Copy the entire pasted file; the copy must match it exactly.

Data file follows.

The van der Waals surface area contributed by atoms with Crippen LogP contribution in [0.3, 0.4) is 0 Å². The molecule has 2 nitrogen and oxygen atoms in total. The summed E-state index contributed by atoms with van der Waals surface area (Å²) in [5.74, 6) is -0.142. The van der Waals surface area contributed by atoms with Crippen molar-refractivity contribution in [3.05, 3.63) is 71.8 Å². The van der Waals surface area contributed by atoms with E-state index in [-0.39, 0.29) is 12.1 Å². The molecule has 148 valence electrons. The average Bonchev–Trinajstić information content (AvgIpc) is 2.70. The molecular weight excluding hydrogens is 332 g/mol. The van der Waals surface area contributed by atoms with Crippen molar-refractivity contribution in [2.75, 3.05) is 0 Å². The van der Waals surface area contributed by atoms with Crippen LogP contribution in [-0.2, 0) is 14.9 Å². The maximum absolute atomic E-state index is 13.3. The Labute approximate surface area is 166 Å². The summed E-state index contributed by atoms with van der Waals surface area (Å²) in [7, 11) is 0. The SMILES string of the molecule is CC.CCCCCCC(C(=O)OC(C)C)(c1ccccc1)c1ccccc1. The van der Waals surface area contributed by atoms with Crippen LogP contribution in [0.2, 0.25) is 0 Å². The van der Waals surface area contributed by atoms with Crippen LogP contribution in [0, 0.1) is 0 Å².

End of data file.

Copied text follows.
The van der Waals surface area contributed by atoms with Crippen LogP contribution in [0.3, 0.4) is 0 Å². The molecule has 2 nitrogen and oxygen atoms in total. The summed E-state index contributed by atoms with van der Waals surface area (Å²) in [5.74, 6) is -0.142. The van der Waals surface area contributed by atoms with Crippen molar-refractivity contribution in [3.05, 3.63) is 71.8 Å². The van der Waals surface area contributed by atoms with E-state index in [-0.39, 0.29) is 12.1 Å². The molecule has 148 valence electrons. The average Bonchev–Trinajstić information content (AvgIpc) is 2.70. The molecular weight excluding hydrogens is 332 g/mol. The van der Waals surface area contributed by atoms with Crippen molar-refractivity contribution in [2.75, 3.05) is 0 Å². The van der Waals surface area contributed by atoms with Crippen LogP contribution in [-0.2, 0) is 14.9 Å². The maximum absolute atomic E-state index is 13.3. The Labute approximate surface area is 166 Å². The summed E-state index contributed by atoms with van der Waals surface area (Å²) in [7, 11) is 0. The SMILES string of the molecule is CC.CCCCCCC(C(=O)OC(C)C)(c1ccccc1)c1ccccc1. The van der Waals surface area contributed by atoms with Crippen LogP contribution in [0.2, 0.25) is 0 Å². The van der Waals surface area contributed by atoms with Crippen LogP contribution in [0, 0.1) is 0 Å².